I-TEAM | How well is grant program helping Augustans in crisis?

Published: Jan. 13, 2022 at 7:39 PM EST
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AUGUSTA, Ga. (WRDW/WAGT) -The I-TEAM is tracking the money spent in the pandemic on the homeless crisis in Augusta.

Our series of reports since November have shown the homeless population increased 150% in a matter of months in 2021. To address the problem, the Augusta Commission created a homeless task force to hit the streets and discover why more people than ever are now without shelter in Augusta-Richmond County.

Our reports have highlighted the bigger picture as to why: a lack of affordable housing, a lack of transportation to get to doctors and medicine, mental health, addiction, and people aging out of foster care with no support systems in place.

Senior I-TEAM investigative reporter Liz Owens has gone with the task force to meet the homeless for more than two months. She’s discovered a huge piece missing to this puzzle appears to be – oversight.

Oversight of the individuals identified as in need of services, such as case manager, and, perhaps oversight of the programs funding the aid as well.

Bethany Trap does the work of a crisis coordinator at the Marion Barnes Resource and Referral Center. Her actual job title is a program coordinator. She helped homeless women we’ve featured in our previous reports, Sunny the former kindergarten teacher and Cherry, the homeowner, both found living on the streets and suffering from mental health disorders.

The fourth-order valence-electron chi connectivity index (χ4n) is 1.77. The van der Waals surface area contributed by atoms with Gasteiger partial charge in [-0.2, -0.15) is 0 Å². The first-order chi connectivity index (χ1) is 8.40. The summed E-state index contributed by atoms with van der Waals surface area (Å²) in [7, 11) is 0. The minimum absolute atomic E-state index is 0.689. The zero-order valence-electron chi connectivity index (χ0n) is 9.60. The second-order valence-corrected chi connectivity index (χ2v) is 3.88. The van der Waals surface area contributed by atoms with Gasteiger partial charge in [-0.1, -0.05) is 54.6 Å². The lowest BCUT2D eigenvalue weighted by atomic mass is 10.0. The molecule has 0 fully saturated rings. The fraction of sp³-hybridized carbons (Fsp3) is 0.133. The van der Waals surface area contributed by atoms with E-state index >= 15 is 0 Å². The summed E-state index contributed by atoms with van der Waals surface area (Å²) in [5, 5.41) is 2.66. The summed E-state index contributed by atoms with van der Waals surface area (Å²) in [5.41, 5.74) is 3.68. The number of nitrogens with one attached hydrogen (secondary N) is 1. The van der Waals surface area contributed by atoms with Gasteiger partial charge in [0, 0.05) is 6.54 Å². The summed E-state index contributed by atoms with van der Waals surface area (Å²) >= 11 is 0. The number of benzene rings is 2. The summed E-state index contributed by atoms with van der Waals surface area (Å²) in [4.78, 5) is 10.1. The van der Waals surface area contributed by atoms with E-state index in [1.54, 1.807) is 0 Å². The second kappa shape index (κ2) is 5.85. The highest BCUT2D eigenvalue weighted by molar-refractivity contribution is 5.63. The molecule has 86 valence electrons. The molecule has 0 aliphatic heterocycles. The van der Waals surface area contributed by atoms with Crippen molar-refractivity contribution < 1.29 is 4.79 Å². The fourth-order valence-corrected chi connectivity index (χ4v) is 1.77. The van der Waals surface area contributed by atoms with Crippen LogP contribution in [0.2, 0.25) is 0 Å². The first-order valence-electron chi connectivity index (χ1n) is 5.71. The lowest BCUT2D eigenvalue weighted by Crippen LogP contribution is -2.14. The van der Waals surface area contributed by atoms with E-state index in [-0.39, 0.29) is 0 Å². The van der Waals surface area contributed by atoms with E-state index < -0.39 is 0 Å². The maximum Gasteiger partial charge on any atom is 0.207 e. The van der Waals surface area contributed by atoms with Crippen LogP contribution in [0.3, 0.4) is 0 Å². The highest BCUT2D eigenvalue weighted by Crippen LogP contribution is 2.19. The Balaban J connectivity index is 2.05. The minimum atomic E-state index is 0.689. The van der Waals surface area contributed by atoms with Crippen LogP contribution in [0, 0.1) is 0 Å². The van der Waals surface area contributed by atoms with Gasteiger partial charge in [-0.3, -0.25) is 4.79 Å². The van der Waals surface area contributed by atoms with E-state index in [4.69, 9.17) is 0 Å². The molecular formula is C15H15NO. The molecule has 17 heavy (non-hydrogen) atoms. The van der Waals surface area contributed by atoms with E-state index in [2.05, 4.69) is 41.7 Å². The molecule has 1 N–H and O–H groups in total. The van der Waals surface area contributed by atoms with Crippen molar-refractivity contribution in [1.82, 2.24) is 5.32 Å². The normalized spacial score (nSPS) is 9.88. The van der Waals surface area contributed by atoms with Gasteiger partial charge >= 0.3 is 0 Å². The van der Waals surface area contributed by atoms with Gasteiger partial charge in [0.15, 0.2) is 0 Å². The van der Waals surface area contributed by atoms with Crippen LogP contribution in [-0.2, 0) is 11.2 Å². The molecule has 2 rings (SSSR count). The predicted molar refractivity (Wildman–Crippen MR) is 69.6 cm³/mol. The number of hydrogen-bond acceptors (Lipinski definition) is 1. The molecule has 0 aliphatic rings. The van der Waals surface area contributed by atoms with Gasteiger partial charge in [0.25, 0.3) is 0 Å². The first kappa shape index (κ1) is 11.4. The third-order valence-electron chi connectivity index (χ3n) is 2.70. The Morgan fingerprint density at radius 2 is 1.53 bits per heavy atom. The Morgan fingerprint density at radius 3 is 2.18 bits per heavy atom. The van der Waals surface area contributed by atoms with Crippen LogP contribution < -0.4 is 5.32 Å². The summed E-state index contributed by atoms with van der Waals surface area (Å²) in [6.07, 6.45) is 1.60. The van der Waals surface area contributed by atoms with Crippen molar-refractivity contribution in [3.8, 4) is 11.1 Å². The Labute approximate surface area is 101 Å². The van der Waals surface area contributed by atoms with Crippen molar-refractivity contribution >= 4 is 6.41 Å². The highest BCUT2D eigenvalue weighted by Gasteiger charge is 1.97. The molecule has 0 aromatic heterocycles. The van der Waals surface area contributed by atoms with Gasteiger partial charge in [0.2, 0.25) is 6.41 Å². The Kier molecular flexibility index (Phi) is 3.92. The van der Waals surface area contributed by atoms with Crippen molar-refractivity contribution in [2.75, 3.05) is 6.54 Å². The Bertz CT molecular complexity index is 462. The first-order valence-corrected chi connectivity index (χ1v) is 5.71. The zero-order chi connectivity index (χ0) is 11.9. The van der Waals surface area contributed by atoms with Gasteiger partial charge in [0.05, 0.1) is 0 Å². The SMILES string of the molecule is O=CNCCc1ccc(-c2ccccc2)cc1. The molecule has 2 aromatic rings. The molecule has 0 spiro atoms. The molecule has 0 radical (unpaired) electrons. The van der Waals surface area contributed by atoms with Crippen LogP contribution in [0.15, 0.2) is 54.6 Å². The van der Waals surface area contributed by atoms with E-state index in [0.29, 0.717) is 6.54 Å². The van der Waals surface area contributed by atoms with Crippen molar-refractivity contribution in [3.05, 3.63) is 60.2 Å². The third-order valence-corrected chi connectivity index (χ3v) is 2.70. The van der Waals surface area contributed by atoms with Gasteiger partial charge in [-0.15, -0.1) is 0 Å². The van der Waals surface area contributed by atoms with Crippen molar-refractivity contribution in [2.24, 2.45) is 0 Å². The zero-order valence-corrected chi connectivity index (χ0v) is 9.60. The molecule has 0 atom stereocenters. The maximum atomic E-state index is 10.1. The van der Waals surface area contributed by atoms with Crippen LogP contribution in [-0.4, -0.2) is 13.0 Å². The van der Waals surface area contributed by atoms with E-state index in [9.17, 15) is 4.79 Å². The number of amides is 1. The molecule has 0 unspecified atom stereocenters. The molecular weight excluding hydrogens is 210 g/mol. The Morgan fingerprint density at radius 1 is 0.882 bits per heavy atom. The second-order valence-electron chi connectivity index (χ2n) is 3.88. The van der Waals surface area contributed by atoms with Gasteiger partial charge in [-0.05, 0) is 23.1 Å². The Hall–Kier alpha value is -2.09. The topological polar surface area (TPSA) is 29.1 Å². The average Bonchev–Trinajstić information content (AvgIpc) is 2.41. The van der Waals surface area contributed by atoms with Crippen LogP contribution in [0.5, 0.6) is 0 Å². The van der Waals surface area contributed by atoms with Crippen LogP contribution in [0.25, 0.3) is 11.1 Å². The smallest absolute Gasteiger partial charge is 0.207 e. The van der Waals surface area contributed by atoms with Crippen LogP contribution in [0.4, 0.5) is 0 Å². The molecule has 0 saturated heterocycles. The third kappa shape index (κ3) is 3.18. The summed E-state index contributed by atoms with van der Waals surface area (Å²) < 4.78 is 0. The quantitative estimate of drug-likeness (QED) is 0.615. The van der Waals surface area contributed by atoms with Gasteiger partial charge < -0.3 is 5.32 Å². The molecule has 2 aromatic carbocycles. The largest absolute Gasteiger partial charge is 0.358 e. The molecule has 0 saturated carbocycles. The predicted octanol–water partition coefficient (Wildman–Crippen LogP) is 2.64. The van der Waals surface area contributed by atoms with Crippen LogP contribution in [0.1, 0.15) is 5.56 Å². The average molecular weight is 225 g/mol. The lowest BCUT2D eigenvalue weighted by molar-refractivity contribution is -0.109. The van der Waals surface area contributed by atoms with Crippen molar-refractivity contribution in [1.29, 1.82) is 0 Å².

Trap has helped to oversee the care of both women in the motel voucher program in Augusta. They qualified for shelter in local motels for up to 90 days. That three-month period ends soon.

There is no long-term plan to help either woman, each of whom has done what the program has asked of them. They are on their medication; they are seeking treatment; Sunny even reconnected with family and has job.

Trap says the fact the women could soon be back out on the streets because of the 90-day timeline weighs heavy on her.

“It’s been on my mind. It’s heartbreaking but I have seen it over and over and over again.”

It’s an issue Augusta former Commissioner Mary Davis first voiced concern over at the beginning of the program – in the spring of 2020 when COVID first shut everything down.

During a virtual commission meeting on April 14, 2020, she asked about the long-term plan to the proposed motel voucher housing program.

“What happens with those people being housed? How do you have that ending? That transition?”

“Whenever the shelter in place has ended they may be there another 2-4 weeks while we transition them to what I consider permanent housing “answered Hawthorne Welcher. He’s the director of housing and community development in Augusta. His office oversees the motel voucher program that’s been in place now for nearly two years.

The I-TEAM found the program works like this. The city contracts with nine hotels to give temporary emergency shelter to people when a homeless shelter is not an option ... that includes anyone who is sick, disabled or mentally ill.

The voucher program is only good for up to 90 days and the costs are covered by grant money.

The .U.S Department of Housing and Urban Development, or HUD, has awarded more than 2.6 million dollars in ESG, formally known as Emergency Solutions Grants, to Augusta-Richmond County since 2020.